ampletfii The; final; product had high capacity, for. ad sorbinganions and excellent regenerative characteristics;

This method is particularly suitable for aminating with any primary or. secondary amine which is soluble in benzene.

EXAMPLE 7 Into a one-liter stainless steel autoclave equipped with stirrer, thermometer, and pressure gauge was placed fifty grams of a chloromethylated. resin prepared by the process of Example 4, which had been swelled by immersion in boiling benzene for thirty minutes, followed by filtration therefrom, and cooling. The autoclave and contents were cooled to 0., and eighty grams of liquid dimethylamine was poured thereinto and the autoclaveimmediately sealed. The temperature was raised to 90C. and maintained at this point for two hours, afterwhich the autoclave was cooled to room temperature, vented, and opened. The aminated resin particles were then filtered, washed with benzene, and dried, after. which they were washed successively with acid, water, and sodium hydroxide solution, as described in Example 5.

This method of amination is recommended when a gaseous amine, soluble in benzene, is employed.

The'resins of this invention have high capacity for adsorbing-anions and do not throw color." That is, they do not impart color to fluids brought into contact with them, and, in this respect, they have'a distinct advantage'over other anion-exchange resins'based on condensates of phenol and formaldehyde. After having adsorbed anions, the resins may be regeneratedby being washed with an alkaline solution such as a solution of potassium hydroxide or of sodium carbonate. 'The resins are resistant'to attrition and Thus, when the products of this-invention were tested for the removal of anions from fluids at 90 C., they did not lose capacity while, during parallel tests, commercial anion-exchange resins lost about one-half of their capacity. The resins are-also characterized by the fact that they swell less-during'use in conventional water-treating equipment than phenolic resins in current commerclal production.

'Iclainn- 1. The process of preparing anion-exchange resins wherein a haloalkylated copolymer of a mixture of an aromatic monovinyl hydrocarbon and an aromatic divinyl hydrocarbon, said mixture containing a predominant amount of said monovinyl hydrocarbon and said.copolymer containing on the aromatic nuclei substituent groups of the general formula in'which n is an integer of value one to four and'Xis' a member of the group consisting of chlorine'an'd' bromine, is reacted with an amine containing ahydrogen atom on the nitrogen atom whereby "a polymeric amine salt'is formed.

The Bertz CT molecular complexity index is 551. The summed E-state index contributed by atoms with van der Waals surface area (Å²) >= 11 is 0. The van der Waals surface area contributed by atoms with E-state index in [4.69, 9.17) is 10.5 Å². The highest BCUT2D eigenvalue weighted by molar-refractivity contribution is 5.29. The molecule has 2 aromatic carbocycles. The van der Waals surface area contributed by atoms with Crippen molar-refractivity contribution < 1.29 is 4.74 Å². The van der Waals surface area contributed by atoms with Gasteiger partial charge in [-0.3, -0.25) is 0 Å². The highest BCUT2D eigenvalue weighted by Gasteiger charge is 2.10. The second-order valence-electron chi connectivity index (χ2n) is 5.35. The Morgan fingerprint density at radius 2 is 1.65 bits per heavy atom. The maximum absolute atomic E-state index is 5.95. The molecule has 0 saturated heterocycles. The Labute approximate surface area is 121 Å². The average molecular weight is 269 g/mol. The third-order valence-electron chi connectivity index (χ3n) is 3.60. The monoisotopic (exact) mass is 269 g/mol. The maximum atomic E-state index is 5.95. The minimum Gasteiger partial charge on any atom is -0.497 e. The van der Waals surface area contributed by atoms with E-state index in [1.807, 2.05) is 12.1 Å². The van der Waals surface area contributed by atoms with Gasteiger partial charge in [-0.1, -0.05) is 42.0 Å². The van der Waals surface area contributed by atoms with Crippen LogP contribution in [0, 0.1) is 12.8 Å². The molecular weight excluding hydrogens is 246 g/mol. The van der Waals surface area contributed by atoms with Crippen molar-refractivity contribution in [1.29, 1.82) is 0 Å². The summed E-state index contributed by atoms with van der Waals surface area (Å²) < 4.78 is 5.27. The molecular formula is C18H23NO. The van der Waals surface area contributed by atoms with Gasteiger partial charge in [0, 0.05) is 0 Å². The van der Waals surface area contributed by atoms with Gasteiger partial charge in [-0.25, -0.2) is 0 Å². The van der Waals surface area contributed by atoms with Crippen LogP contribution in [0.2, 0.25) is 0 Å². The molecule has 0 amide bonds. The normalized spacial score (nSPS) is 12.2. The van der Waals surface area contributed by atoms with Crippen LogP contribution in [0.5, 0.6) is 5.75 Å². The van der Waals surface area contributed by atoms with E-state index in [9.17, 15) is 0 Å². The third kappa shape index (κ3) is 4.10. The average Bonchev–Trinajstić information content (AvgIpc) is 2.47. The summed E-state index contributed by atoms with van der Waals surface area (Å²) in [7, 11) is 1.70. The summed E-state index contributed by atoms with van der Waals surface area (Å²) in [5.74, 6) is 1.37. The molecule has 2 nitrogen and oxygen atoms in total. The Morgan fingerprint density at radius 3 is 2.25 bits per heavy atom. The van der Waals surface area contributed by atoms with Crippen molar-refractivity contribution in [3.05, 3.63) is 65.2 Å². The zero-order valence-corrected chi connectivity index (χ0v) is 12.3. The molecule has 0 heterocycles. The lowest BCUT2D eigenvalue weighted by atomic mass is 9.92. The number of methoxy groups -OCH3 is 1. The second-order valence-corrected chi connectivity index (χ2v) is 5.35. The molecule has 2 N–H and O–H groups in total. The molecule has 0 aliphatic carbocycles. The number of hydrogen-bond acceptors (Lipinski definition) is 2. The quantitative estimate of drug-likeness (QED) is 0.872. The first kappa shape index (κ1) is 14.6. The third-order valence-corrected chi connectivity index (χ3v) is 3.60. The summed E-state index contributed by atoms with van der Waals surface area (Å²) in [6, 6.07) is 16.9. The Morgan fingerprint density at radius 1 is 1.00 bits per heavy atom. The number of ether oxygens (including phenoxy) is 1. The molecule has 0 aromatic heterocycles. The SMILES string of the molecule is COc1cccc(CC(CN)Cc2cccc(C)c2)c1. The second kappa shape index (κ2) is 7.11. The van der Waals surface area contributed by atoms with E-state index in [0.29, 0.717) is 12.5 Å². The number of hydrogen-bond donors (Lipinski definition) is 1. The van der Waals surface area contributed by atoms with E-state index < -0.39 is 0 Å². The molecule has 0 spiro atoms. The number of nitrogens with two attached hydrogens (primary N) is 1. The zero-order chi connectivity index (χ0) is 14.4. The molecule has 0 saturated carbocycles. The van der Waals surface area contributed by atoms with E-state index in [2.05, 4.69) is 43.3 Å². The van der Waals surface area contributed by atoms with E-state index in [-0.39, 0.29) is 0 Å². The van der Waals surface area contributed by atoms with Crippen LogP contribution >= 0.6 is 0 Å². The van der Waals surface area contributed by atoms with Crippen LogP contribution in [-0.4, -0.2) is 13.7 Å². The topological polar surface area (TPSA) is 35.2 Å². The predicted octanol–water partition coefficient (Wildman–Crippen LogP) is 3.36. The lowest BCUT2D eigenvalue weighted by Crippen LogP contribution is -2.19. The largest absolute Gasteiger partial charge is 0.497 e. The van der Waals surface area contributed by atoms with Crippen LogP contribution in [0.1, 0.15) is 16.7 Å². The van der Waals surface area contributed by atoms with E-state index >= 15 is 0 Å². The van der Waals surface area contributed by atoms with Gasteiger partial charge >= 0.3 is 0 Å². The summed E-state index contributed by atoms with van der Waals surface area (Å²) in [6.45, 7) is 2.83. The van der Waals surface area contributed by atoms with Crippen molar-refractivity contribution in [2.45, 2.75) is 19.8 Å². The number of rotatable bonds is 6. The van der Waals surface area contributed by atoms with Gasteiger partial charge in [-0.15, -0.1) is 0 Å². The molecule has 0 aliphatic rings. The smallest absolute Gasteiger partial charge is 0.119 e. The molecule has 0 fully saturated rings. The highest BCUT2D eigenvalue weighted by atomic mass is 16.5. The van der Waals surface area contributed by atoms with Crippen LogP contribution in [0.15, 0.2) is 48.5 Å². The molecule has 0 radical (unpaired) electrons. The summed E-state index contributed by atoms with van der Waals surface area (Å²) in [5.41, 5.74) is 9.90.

- 2. The process of preparing anion-exchange resins wherein a chloromethylated copolymer of amixture of an aromatic monovinyl hydrocarbon and an aromatic divinyl hydrocarbon, said mixturecontaining a predominant amount of said monovinyl hydrocarbon and said copolymer containing on the aromatic nuclei substituent groups of=-the formula- --CH2C1.

is reacted with an amine containing a hydrogen atom on the nitrogen atom whereby a polymeric amine salt is formed.

3. The process of preparing anion-exchange resins wherein a chloromethylated copolymerxof a mixture of styrene and divinyl benzene, said mixture containing a predominant amount of styrene and said copolymer containing on the aromatic nuclei substituent groups of the formula:

-CH2C1 is reacted with an amine containinga. hydrogen atom on the nitrogen atom whereby a polymeric in which n is an integer of value one to fourand X is a member of the group consisting of chlorine and bromide, is reacted with a polyethylene polyamine whereby a polymeric amine salt is formed.

5. The process of preparing anion-exchange resins wherein a chloromethylated copolymer of a mixture of an aromatic monovinyl hydrocarbon and an aromatic divinyl hydrocarbon, said mixture containing a predominant amount of said monovinyl hydrocarbon and said copolymer containing on the aromatic nuclei substituent groups of the formula CHzCl is reacted with a polyethylene polyamine where-- by a polymeric amine salt is formed.

6. The process of preparing anion-exchange resins wherein a chloromethylated copolymer of a mixture of styrene and divinyl benzene, said mixture containing a predominant amount of styrene and said copolymer containing on the aromatic nuclei substituent groups of the formula -CH2C1 is reacted with tetraethylene pentamine whereby a polymeric amine salt is formed.

7. The process of preparing anion-exchange resins wherein particles of an insoluble chloromethylated copolymer of an aromatic monoyinyl hydrocarbon and an aromatic divinyl hydrocarbon containing a predominant amount. of the aromatic monovinyl hydrocarbon and also containing on the aromatic nuclei substituent chloromethyl groups are reacted with an amine containing a hydrogen atom on the nitrogen atom in the presence of an organic liquid which is a solvent for the amine and is capable of swelling the particles of insoluble copolymer, wherebyliquid which is a solvent for the polyalkylene polyamine and is capable of swelling the particles of insoluble copolymer, whereby there is obtained a polymeric amine salt.